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Yuan Climbs to Six-Month High as Fixing Set Strongest Since 2010

China’s yuan rose to a six-month high as the central bank raised its fixing by the most in almost four years after the nation reported a record trade surplus.

The People’s Bank of China boosted the currency’s dailyreference rateby 0.3 percent to 6.1520 per dollar, the biggest increase since November 2010 and the strongest level in four weeks. Exportsexceededimports by $49.84 billion in August, from the previous record of $47.30 billion in July. That was more than the median estimate for a $40 billion surplus in a Bloomberg survey. Overseas sales increased for a fifth month, while inward shipments unexpectedly fell.

The yuan strengthened 0.11 percent from Sept. 5 to 6.1343 per dollar as of 11:58 a.m. inShanghai, China Foreign Exchange Trade System prices show. It touched 6.1317 earlier, the strongest level since March 11, and traded at a 0.3 percentpremiumto the fixing, within the 2 percent limit. The nation’s financial markets were closed yesterday for a holiday.

“The trade numbers came out to be much stronger than expected,” said Sim Moh Siong, a strategist at Bank ofSingaporeLtd. China’s export recovery may have made the PBOC more tolerant of currency gains, he said.

Overseas sales rose 9.4 percent from a year earlier, following a 14.5 percent increase in July that was the largest since April 2013. Imports fell 2.4 percent, compared with the 3 percent gain forecast in the Bloomberg survey. Theyuanmay end the year at 6.14, according to the median estimate in a Bloomberg survey of analysts.

Turning Tide

The yuan has rallied 1.1 percent this quarter as China’s economy improved, paring this year’s loss to 1.3 percent, still Asia’s worst performance. The currency fell 2.6 percent in the first three months of 2014 as the PBOC weakened the fixing 0.9 percent to deter one-way strengthening bets following four consecutive years of gains. The monetary authority also doubled the yuan’s trading band to as much as 2 percent either side of the fixing in March.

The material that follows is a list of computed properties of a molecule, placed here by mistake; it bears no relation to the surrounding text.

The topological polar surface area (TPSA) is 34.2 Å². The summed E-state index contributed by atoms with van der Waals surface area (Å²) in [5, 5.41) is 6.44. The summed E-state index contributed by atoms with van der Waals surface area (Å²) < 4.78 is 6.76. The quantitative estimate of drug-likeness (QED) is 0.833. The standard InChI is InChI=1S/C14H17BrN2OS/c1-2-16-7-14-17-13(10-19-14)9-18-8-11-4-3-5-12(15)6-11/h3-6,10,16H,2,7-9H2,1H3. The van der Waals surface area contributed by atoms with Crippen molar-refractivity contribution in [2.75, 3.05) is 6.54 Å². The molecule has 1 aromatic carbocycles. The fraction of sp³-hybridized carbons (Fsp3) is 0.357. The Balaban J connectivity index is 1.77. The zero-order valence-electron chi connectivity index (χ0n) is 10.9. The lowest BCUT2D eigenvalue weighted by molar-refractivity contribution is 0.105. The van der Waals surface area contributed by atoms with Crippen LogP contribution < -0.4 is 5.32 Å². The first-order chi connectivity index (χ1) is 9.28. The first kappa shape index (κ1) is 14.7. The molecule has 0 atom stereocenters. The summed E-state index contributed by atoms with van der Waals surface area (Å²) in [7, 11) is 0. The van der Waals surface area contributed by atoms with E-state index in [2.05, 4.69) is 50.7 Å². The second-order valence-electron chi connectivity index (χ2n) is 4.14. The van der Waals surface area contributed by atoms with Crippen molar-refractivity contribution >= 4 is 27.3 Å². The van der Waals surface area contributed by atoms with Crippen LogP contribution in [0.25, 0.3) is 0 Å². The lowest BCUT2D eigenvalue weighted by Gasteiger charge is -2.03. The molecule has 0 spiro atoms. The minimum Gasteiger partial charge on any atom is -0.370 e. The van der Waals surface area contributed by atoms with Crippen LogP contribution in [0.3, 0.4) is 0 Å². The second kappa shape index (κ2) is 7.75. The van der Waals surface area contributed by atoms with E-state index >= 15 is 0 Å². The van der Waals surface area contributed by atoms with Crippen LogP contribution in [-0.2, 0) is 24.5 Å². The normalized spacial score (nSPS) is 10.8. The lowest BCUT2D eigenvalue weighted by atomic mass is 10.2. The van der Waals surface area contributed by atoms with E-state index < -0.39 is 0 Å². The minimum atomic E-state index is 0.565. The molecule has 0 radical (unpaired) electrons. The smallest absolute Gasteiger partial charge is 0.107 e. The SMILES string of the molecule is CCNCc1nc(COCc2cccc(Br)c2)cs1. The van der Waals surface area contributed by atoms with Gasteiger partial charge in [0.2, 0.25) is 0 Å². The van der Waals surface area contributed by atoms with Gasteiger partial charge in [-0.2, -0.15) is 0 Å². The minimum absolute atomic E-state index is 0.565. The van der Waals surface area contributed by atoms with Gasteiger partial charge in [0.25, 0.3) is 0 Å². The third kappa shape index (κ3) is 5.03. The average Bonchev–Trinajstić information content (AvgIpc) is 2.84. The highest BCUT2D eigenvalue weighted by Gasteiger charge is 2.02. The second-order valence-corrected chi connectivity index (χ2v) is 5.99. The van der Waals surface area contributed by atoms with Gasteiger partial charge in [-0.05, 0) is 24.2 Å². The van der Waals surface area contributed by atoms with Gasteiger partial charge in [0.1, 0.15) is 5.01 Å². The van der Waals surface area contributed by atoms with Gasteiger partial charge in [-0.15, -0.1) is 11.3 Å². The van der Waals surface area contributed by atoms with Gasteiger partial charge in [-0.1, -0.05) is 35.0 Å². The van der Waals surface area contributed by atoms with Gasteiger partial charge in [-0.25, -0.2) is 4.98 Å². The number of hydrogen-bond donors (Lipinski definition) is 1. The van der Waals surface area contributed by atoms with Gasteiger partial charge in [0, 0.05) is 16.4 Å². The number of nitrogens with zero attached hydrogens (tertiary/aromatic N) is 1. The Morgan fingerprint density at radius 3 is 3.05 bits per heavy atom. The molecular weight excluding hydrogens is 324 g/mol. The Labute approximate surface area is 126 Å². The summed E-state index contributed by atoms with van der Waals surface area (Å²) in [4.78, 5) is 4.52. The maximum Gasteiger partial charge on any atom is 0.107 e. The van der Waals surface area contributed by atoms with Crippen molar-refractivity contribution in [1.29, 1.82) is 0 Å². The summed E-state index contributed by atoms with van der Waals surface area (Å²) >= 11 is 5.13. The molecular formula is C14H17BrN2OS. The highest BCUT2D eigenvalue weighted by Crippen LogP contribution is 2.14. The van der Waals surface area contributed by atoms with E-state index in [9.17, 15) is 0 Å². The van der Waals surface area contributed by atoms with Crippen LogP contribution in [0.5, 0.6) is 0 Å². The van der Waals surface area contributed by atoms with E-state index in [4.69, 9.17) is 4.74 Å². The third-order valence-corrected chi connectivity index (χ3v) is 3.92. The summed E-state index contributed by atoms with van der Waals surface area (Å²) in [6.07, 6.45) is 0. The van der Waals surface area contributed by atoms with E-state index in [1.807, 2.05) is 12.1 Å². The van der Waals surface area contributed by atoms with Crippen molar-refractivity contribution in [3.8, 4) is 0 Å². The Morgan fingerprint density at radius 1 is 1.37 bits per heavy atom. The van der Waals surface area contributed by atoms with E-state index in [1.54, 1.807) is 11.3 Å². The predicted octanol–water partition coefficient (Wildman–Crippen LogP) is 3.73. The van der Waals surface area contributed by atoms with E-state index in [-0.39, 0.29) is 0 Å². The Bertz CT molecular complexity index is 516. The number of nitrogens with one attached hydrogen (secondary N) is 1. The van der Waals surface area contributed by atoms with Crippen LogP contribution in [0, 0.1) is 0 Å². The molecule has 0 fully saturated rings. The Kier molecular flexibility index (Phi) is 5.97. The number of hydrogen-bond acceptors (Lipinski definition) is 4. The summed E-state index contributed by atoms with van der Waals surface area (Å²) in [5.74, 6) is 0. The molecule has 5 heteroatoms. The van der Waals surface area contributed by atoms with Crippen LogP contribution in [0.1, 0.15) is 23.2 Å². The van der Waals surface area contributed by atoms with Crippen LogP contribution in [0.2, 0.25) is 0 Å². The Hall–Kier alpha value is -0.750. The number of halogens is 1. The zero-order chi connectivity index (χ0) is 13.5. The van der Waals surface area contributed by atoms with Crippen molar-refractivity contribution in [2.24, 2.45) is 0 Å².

The PBOC has now achieved its objectives of fending off speculative inflows related to appreciation and enabling the currency to trade more freely, said Andy Ji, a strategist at Commonwealth Bank ofAustraliain Singapore.

“The tide has already turned without being too obvious to the investors,” he said.

Stock Connect

The stronger fixing may also be a move to preempt inflows expected when the Shanghai-Hong Kong stock-connect program begins next month, Ji said. The link allows a net 23.5 billion yuan ($3.8 billion) of daily equity purchases between the two bourses.

In Hong Kong’s offshore market, the yuan declined 0.03 percent to 6.1383 per dollar after touching a six-month high of 6.1326 earlier, data compiled by Bloomberg show. Twelve-month non-deliverable forwards fell 0.02 percent to 6.2245, trading 1.4 percent weaker than the Shanghai spot rate.

One-month implied volatility in the onshore yuan, a measure of expected swings in the exchange rate used to price options, rose two basis points, or 0.02 percentage point, to 1.52 percent.

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